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Environ Res. 2015 Jan;136:246-52. doi: 10.1016/j.envres.2014.08.043. Epub 2014 Nov 20.

Association between measurements of thyroid function and the acrylamide metabolite N-Acetyl-S-(propionamide)-cysteine in adolescents and young adults.

Author information

1
Department of Internal Medicine, En Chu Kong Hospital, New Taipei City 237, Taiwan; School of Medicine, Fu Jen Catholic University, New Taipei City 242, Taiwan.
2
Department of Internal Medicine and Cardiovascular Center, National Taiwan University Hospital, Taipei 100, Taiwan.
3
Institute of Occupational Medicine and Industrial Hygiene, College of Public Health, National Taiwan University, Taipei 100, Taiwan.
4
Department of Clinical Laboratory, En Chu Kong Hospital, New Taipei City 237, Taiwan.
5
Institute of Epidemiology and Preventive Medicine, College of Public Health, National Taiwan University, Taipei 10002, Taiwan.
6
Institute of Environmental Health, College of Public Health, China Medical University, Taichung 404, Taiwan.
7
Institute of Occupational Medicine and Industrial Hygiene, College of Public Health, National Taiwan University, Taipei 100, Taiwan; Department of Public Health, College of Public Health, National Taiwan University, Taipei 10002, Taiwan; Department of Environmental and Occupational Medicine, National Taiwan University College of Medicine and National Taiwan University Hospital, Taipei 10002, Taiwan. Electronic address: pchen@ntu.edu.tw.
8
Department of Internal Medicine and Cardiovascular Center, National Taiwan University Hospital, Taipei 100, Taiwan; Institute of Occupational Medicine and Industrial Hygiene, College of Public Health, National Taiwan University, Taipei 100, Taiwan. Electronic address: tachensu@ntu.edu.tw.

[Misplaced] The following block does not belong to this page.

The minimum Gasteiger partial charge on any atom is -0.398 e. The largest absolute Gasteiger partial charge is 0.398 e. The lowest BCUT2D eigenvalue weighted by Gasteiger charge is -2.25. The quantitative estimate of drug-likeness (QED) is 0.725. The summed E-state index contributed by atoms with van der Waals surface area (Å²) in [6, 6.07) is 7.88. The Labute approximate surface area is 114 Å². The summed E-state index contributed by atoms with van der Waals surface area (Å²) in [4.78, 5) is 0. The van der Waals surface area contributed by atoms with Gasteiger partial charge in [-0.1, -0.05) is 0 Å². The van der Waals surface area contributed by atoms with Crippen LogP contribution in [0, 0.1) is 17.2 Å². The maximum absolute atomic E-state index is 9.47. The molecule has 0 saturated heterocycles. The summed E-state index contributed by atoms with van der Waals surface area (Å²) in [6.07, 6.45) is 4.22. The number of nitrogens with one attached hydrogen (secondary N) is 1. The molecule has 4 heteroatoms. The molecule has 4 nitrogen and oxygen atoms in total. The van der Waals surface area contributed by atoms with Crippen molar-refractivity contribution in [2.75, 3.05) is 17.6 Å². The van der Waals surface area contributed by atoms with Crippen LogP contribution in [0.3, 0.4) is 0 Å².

Abstract

Acrylamide is present in mainstream cigarette smoke and in some foods prepared at high temperatures. Animal studies have shown that acrylamide exposure alters thyroid function; however, it is not known if this also occurs in humans. The study examined the association between the urinary levels of the acrylamide metabolite and serum thyroid measures in adolescents and young adults. We recruited 793 subjects (mean age, 21.3 years; range, 12-30 years) from a population-based sample of Taiwanese adolescents and young adults to determine if the urinary levels of the acrylamide metabolite N-acetyl-S-(propionamide)-cysteine (AAMA) and the 6 serum thyroid measures are associated. The mean (SD) AAMA were 76.54 (76.42) µg/L. Linear regression analyzes showed a 1-unit increase in natural log AAMA was significantly associated with a decrease in serum free thyroxine (T4) (ng/dL) (β=-0.041, SE=0.013, p=0.001) after controlling for covariates. Subpopulation analyzes showed AAMA and free T4 were significantly associated with females, age 20-30 years, non-current smokers, and non-alcohol consumers. In conclusion, higher urinary AAMA concentrations were associated with decreased levels of free T4 in this cohort. Further studies are warranted to determine if there is a causal relationship between acrylamide exposure and thyroid function.

KEYWORDS:

Acrylamide; Free thyroxine; N-Acetyl-S-(propionamide)-cysteine (AAMA); Thyroid function

PMID:
25460643
DOI:
10.1016/j.envres.2014.08.043
[Indexed for MEDLINE]

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